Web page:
Monday, June 24, 2013

The silent worry

I have a hearing today on a serious case with serious charges. It's a routine hearing; nothing too complex or interesting will happen at the hearing. But, this is a case that breaks my heart.  It's one of the cases that drains me emotionally and has since I was first assigned to the case.  It's one that will continue to drain me emotionally until it's over, and possibly, even well after it's over. 

The charges are serious.  The defendant is young, just out of high school.  A good kid, by all accounts.  Never been in trouble before.  Freckle-faced, sharp, good-looking young kid.  And now he's facing 2 felony charges. 

We've met before the hearing.  We've talked pretty excessively about the case and about the facts/information.  He's scared.  No, scared doesn't even really capture it quite right.  He's terrified.  He's terrified and trying to wrap his head around what's happening. 

He shows up to court today in a suit.  A full suit and tie, complete w/ dress shoes.  He looks nice.  After court, I'll describe him as "a little cutie-patootie." He takes this seriously.  He should, all defendants should, but not many come to a routine first appearance in a full suit and tie.  I'm impressed.  And it breaks my heart a little more, to see how much he wants this to be okay. 

I don't know if I can make it okay.  I don't know if there's a way for me to fix this for him.  I want to, so badly.  The charges are unfair; they carry a consequence well beyond what they should, but I can't change what the statute says the consequences are.  He trusts me; he is willing to listen to whatever I advise him to do and has followed through on getting me the information I've requested so far.  He is a rarity--the helpful defendant who doesn't try to take over, but does work with me in getting things together for his case.  

His whole family comes with him to court.  There are a lot of them there.  They all smile and wave to me when he introduces me.  They look very nice; a typical, warm, welcoming family.  They are here to support him.  He's so young, but according to the law, he's an adult.  They are here to find out what will happen to their family member, the little guy in the suit next to me, looking like an oversized kid. 

This case will determine the rest of his life.  The case isn't fair.  The charges aren't fair.  The situation isn't fair.  It's a classic case of the statute overreaching and making people into criminals who aren't and should be, but they end up sitting by me at counsel table in court. 

He's counting on me to get him through this.  He is trusting that I can help him, that I can get him through this relatively unscathed.  I don't know if I can.  Legally, there's not much to work with because the statutes are fairly cut and dried.  The real life people involved, they are not.  Their lives are not so cut and dried.  But I have limited options as to what I can do to help him.  It's killing me that I can't do more.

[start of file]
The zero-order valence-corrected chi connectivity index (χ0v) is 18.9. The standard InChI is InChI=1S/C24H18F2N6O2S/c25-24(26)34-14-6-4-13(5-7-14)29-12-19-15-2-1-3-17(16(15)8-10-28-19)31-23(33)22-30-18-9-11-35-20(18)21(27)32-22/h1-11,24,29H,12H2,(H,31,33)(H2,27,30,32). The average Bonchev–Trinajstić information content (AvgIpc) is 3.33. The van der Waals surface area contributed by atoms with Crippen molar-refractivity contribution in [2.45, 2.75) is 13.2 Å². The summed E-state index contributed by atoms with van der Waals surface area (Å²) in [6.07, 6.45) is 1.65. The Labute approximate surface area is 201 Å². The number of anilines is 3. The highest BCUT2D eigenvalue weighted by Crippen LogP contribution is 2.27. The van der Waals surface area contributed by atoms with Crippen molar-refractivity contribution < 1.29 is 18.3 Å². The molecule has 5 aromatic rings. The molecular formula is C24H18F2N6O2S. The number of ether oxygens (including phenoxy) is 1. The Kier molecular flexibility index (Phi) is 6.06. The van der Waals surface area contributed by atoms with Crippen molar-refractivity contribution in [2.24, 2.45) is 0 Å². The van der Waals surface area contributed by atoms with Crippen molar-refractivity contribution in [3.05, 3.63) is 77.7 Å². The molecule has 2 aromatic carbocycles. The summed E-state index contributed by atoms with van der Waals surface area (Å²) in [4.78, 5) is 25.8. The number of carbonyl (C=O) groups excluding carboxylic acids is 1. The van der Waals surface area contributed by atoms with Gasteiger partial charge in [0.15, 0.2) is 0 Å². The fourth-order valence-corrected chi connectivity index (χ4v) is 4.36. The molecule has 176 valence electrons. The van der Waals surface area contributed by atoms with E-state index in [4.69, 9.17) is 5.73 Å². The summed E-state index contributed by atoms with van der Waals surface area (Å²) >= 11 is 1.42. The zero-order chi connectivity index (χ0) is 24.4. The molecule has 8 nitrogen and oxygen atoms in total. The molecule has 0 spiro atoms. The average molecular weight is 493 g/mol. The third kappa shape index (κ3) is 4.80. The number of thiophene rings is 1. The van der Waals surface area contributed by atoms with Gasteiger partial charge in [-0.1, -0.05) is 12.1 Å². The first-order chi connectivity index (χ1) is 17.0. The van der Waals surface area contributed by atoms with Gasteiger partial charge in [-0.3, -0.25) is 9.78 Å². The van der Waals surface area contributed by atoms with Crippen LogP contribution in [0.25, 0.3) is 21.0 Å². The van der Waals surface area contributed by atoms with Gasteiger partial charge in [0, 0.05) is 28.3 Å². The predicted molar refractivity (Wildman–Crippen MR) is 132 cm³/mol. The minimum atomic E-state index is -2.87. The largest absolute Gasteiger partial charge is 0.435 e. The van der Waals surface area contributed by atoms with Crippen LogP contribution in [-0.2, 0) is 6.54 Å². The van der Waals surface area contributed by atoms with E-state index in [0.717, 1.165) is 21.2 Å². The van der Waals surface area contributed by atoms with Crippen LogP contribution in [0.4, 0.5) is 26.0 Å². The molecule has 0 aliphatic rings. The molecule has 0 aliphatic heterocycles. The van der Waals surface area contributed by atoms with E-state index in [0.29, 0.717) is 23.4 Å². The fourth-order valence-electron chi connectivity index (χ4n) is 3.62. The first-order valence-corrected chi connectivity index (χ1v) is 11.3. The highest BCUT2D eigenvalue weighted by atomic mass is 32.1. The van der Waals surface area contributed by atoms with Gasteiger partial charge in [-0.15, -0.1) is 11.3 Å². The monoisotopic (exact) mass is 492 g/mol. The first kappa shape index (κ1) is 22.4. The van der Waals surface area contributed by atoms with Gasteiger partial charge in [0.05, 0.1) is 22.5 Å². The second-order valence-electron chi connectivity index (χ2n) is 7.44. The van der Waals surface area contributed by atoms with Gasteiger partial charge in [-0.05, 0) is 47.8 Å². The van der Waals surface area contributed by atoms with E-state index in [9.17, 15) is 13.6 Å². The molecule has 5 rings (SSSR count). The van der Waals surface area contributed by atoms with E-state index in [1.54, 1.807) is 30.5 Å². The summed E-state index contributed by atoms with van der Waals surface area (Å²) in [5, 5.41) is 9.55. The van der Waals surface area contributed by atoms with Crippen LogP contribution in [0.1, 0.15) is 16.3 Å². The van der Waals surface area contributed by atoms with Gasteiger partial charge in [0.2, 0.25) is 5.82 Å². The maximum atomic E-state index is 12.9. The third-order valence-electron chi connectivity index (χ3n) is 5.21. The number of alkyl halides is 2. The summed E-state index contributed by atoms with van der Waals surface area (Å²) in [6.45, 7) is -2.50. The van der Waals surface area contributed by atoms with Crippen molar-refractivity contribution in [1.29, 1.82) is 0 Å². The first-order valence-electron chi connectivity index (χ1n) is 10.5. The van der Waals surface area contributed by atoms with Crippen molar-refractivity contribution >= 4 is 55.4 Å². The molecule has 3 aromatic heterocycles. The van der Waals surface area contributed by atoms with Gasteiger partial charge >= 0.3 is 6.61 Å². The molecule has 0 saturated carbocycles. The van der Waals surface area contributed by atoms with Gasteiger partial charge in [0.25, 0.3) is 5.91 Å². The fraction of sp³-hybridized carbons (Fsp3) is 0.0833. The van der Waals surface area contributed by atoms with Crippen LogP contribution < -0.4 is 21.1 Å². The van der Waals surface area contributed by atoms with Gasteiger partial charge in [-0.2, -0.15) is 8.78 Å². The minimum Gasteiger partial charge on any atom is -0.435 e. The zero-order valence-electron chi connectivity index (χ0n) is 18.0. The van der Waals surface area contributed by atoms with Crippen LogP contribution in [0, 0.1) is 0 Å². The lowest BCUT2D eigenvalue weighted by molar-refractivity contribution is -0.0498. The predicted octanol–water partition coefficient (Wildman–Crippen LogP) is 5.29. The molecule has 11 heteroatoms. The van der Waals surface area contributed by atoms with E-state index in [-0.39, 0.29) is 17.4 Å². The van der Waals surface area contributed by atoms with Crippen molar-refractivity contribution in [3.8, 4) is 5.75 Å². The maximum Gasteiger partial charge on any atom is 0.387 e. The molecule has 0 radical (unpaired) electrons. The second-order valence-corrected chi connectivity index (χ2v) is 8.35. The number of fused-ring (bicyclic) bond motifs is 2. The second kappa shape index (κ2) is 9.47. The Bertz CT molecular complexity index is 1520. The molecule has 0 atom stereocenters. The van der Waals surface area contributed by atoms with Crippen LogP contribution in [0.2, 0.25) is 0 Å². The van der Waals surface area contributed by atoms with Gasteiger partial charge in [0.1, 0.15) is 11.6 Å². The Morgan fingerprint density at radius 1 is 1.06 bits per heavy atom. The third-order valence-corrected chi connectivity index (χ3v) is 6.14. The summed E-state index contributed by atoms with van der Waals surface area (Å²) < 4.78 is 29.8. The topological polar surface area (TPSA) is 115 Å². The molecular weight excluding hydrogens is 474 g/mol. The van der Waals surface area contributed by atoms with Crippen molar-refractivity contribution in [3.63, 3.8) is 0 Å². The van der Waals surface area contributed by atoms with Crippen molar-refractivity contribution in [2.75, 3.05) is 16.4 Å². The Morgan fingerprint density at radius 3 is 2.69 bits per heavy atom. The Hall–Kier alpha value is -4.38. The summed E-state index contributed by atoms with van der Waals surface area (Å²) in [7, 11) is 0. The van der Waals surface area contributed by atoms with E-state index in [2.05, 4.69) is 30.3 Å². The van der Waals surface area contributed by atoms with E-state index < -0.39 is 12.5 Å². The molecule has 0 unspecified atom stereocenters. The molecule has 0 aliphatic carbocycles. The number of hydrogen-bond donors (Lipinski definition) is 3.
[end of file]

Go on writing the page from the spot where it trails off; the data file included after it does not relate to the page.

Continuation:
He's a good kid.  Anyone would agree with that.  He's polite and nice and affable. He's smart and one day, he'll be able to make something out of himself.  If I can help him through this.  If I can't, then things will be very different for him.  If I can't find a way to fix this for him, to get him through this, then his life will be very different than what he's got planned. 

I'm protective of him because he's so young; because he's never been in trouble; because he's got so much going for him; because he's not supposed to be here but the laws are so draconian that he is; because he's trusting me to protect him.  I want to wave a magic wand to make this go away, so he can get back to where he was a month ago, before he was arrested.  Before he was involved in all this courtroom stuff. 

He's scared.  I'm scared, too.  He's scared because he doesn't know what to expect.  I'm scared because I do.  But I can't let him know that I'm scared.  I have to be the one who isn't, so he can turn his fears over to me and let me take them from him for awhile.  I've got to be the one who doesn't look nervous in court, who doesn't seem rattled by the possible outcomes.  I've got to be the confident one.  But, I'm scared for him.  I'm scared for what will happen to him.  

I worry about this case long into the nights, after work.  I worry about it throughout the day. I worry about what more I can do, what options there are that I haven't explored, what else is there that can be done.  

I worry in silence.  I worry alone.   

The silent worry can become very deafening. 


  1. Been there, done that. Hugs.

  2. Blogger ate this comment, but I got it in my email notifying me that it had been left, so I'm copying and pasting it:

    "I read this and wanted to find some advice or help, or . . . anything really. I guess I'll just let you know that after reading this, I'm worrying for your client as well. Good luck."
    -Erik Granse